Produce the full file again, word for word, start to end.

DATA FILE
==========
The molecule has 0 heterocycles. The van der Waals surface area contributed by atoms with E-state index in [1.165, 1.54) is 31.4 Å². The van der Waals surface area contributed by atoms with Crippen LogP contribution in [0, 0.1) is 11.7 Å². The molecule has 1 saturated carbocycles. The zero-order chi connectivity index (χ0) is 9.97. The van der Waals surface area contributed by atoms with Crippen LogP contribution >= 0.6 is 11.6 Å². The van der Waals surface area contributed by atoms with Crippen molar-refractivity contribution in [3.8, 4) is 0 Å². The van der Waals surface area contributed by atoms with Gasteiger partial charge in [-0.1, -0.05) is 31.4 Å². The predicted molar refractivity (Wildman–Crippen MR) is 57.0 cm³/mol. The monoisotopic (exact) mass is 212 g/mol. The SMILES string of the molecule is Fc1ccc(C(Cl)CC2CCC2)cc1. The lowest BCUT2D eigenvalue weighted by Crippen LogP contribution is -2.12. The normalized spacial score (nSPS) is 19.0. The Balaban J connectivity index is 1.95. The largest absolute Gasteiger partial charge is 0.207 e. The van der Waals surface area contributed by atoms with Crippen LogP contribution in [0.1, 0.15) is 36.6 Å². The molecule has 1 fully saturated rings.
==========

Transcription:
The molecule has 0 heterocycles. The van der Waals surface area contributed by atoms with E-state index in [1.165, 1.54) is 31.4 Å². The van der Waals surface area contributed by atoms with Crippen LogP contribution in [0, 0.1) is 11.7 Å². The molecule has 1 saturated carbocycles. The zero-order chi connectivity index (χ0) is 9.97. The van der Waals surface area contributed by atoms with Crippen LogP contribution >= 0.6 is 11.6 Å². The van der Waals surface area contributed by atoms with Crippen molar-refractivity contribution in [3.8, 4) is 0 Å². The van der Waals surface area contributed by atoms with Gasteiger partial charge in [-0.1, -0.05) is 31.4 Å². The predicted molar refractivity (Wildman–Crippen MR) is 57.0 cm³/mol. The monoisotopic (exact) mass is 212 g/mol. The SMILES string of the molecule is Fc1ccc(C(Cl)CC2CCC2)cc1. The lowest BCUT2D eigenvalue weighted by Crippen LogP contribution is -2.12. The normalized spacial score (nSPS) is 19.0. The Balaban J connectivity index is 1.95. The largest absolute Gasteiger partial charge is 0.207 e. The van der Waals surface area contributed by atoms with Crippen LogP contribution in [0.1, 0.15) is 36.6 Å². The molecule has 1 fully saturated rings.